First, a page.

getpwd = getpwd' <$> (System.Environment.getEnv "HOME") <*> System.Directory.getCurrentDirectory
  +
getpwd' home pwd = if zipWith const pwd home == home
  +
then '~':drop (length home) pwd
  +
else pwd
  +
:}
  +
:set prompt-function dotGHCI_myPrompt "\ESC[38;5;129m\STX\xe61f"
  +
:set prompt-cont-function dotGHCI_myPrompt "∷"
  +
</haskell>
   
[http://www.haskell.org/pipermail/haskell-cafe/2007-September/032260.html "getting more out of ghci", the mini-tutorial]
 
  +
The following snippet works without loading extra modules, but requires a [https://en.wikipedia.org/wiki/POSIX POSIX] environment.
  +
<haskell style="background:transparent">
  +
:{
  +
dotGHCI_myPrompt promptString ms _ = do
  +
-- Get the current directory, replacing $HOME with a '~'.
  +
pwd <- getpwd
  +
-- Determine which is the main module.
  +
let main_module = head' [ m' | (m:m') <- ms, m == '*' ]
  +
-- Put together the final prompt string.
  +
-- ANSI escape sequences allow for displaying colours in compatible terminals. See [http://www.lihaoyi.com/post/BuildyourownCommandLinewithANSIescapecodes.html this guide] for help interpreting them.
  +
return $ concat [ "\ESC[33m\STX", pwd, main_module, "\ESC[37m\STX", promptString, " \ESC[0m\STX" ]
  +
where
  +
head' (x:_) = " \ESC[38;5;227m\STX" ++ x
  +
head' _ = ""
  +
getpwd = getpwd' <$> System.Environment.getEnv "HOME" <*> System.Posix.getWorkingDirectory
  +
getpwd' home pwd = if zipWith const pwd home == home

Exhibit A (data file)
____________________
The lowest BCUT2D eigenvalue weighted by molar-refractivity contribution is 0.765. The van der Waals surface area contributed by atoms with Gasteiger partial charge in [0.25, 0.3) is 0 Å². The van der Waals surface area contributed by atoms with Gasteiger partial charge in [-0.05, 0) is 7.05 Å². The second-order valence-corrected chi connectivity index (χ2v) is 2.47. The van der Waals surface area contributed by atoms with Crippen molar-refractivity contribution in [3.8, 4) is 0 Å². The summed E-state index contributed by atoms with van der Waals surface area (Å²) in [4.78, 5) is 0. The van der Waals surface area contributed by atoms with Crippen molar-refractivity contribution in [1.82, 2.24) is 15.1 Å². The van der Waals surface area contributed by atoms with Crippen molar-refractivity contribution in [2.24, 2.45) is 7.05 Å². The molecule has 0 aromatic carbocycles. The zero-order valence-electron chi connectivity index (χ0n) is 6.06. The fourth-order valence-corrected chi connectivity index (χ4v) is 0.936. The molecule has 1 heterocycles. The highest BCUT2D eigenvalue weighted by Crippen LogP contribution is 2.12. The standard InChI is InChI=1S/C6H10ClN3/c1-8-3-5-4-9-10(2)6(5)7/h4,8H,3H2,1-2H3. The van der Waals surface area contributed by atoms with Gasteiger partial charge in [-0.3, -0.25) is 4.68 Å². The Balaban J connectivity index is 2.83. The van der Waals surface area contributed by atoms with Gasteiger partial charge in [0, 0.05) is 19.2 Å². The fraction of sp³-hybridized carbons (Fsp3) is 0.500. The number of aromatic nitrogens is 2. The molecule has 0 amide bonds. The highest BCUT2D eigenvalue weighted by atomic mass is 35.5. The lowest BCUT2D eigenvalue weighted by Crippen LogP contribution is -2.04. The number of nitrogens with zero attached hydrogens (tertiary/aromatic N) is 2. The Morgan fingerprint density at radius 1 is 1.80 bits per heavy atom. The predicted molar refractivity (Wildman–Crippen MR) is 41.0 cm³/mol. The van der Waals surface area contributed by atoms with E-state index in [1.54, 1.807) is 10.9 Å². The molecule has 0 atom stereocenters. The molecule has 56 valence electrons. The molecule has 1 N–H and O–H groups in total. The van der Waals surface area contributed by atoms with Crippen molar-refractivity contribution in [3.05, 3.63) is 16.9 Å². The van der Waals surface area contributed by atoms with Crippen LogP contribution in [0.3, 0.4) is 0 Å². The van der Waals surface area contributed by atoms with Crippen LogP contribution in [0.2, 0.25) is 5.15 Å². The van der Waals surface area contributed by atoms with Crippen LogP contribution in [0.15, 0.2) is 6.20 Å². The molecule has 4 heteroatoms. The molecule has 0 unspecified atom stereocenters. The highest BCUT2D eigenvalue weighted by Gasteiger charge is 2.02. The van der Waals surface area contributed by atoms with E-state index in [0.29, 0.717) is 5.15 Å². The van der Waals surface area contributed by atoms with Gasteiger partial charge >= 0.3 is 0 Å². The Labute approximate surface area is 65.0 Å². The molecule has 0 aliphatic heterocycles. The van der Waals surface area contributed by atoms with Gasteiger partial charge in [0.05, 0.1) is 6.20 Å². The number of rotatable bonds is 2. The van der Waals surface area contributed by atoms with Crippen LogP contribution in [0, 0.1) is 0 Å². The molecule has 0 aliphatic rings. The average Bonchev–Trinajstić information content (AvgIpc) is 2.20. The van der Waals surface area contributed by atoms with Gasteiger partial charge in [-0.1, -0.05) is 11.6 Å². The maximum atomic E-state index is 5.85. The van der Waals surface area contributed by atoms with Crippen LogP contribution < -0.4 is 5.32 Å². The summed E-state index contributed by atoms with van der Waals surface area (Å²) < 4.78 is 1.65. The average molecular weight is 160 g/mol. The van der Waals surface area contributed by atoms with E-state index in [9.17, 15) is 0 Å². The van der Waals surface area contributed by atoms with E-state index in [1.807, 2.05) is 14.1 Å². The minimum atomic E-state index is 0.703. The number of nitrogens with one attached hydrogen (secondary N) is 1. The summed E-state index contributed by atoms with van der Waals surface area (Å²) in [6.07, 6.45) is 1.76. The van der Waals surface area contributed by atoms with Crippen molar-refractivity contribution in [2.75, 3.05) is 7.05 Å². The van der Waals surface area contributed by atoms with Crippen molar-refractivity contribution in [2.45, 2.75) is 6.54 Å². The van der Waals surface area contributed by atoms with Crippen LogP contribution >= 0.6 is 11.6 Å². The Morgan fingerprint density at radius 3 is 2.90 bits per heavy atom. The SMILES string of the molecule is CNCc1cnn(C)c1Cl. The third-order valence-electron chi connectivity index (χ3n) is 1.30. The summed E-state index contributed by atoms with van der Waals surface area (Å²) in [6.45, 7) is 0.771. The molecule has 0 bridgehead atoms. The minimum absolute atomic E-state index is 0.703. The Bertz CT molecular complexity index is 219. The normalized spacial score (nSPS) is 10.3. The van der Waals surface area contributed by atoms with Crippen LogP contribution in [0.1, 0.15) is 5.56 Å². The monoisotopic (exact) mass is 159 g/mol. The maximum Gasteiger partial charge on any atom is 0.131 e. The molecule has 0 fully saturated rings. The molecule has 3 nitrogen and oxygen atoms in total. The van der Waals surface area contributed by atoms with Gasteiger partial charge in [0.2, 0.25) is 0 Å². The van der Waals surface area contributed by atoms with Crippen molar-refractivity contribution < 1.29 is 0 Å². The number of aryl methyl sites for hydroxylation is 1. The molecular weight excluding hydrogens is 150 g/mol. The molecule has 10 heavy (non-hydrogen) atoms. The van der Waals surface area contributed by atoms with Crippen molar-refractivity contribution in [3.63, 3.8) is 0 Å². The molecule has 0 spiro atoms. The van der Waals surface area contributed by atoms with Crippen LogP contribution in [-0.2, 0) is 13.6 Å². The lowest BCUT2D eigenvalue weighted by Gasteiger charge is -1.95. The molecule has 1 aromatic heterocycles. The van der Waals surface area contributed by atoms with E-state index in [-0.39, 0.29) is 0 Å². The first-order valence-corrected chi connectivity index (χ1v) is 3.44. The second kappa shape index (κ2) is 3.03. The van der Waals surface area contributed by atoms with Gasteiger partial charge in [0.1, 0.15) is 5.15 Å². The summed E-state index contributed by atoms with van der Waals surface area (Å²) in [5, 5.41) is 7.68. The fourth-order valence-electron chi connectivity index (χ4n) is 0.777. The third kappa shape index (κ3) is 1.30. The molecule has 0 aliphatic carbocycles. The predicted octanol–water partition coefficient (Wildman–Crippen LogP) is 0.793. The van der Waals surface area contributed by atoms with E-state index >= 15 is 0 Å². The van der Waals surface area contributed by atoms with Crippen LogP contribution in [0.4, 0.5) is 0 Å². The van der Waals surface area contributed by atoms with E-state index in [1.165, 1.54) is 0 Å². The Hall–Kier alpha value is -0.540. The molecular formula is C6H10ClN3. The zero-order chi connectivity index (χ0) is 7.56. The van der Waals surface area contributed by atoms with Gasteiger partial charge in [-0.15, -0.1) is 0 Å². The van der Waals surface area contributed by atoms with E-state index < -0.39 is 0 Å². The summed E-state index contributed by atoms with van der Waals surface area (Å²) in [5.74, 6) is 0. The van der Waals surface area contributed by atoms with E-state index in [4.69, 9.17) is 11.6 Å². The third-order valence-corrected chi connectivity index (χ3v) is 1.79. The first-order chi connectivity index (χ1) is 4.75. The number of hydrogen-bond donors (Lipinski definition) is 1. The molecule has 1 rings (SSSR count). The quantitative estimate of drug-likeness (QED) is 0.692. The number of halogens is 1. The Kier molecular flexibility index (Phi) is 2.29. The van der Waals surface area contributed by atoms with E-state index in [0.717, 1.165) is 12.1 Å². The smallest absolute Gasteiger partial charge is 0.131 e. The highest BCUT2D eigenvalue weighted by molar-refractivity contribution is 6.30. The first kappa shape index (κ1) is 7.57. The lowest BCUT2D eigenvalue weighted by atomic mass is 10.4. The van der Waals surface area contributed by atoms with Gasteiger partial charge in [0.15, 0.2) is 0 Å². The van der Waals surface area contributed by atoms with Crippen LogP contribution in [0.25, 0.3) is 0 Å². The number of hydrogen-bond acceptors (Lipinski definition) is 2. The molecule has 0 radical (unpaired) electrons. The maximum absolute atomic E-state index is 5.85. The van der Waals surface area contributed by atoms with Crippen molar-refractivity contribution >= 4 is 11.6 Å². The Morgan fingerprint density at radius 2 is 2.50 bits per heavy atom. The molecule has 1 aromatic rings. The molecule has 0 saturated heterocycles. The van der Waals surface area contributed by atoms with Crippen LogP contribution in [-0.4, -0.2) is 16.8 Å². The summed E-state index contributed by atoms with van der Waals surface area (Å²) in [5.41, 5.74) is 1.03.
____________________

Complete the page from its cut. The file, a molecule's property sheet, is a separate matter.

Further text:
+
then '~':drop (length home) pwd
  +
else pwd
  +
:}
  +
:set prompt-function dotGHCI_myPrompt "\ESC[38;5;129m\STX\xe61f"
  +
:set prompt-cont-function dotGHCI_myPrompt "∷"
  +
</haskell>
   
[http://www.cs.kent.ac.uk/people/staff/cr3/toolbox/haskell/dot-squashed.ghci squashed .ghci, for 6.6.1 or later]
 
  +
And here's what this should look like:
  +
<span style="color:orange">~</span>$ cd src/gitit
  +
<span style="color:orange">~/src/gitit</span>$ ghci src/Network/Gitit.hs
  +
<span style="color:orange">~/src/gitit</span> <span style="color:#e0e030; font-weight:800">Network.Gitit</span><span style="color:#b860ff; font-weight:1000">'''λ'''</span> :info wiki
  +
wiki :: Config -> ServerPart Response
  +
-- Defined at src/Network/Gitit.hs:133:1
  +
<span style="color:orange">~/src/gitit</span> <span style="color:#e0e030; font-weight:800">Network.Gitit</span><span style="color:#b860ff; font-weight:1000">'''λ'''</span>
   
[http://www.cs.kent.ac.uk/people/staff/cr3/toolbox/haskell/dot-squashed.ghci641 squashed .ghci, for 6.4.1]
 
  +
== Pretty Printing ==
   
== Package and documentation lookup in GHCi, via <tt>ghc-paths</tt> ==
 
  +
GHCi's [https://downloads.haskell.org/~ghc/latest/docs/html/users_guide/ghci.html#using-a-custom-interactive-printing-function <tt>-interactive-print</tt> option] allows for interactive output to be piped through a pretty printer. Here is a snippet, with custom colours:
  +
<haskell style="background:transparent">
  +
-- Colourise ghci output (use :nopretty to disable)
  +
-- Required libraries: pretty-show hscolour
  +
:set -package pretty-show -package hscolour
  +
import qualified Language.Haskell.HsColour as HSC
  +
import qualified Language.Haskell.HsColour.Colourise as HSC
  +
:{
  +
dotGHCI_myPrint :: (Show a) => a -> IO ()
  +
dotGHCI_myPrint a = putStrLn $ HSC.hscolour HSC.TTY myColourPrefs False False "" False $ Text.Show.Pretty.ppShow a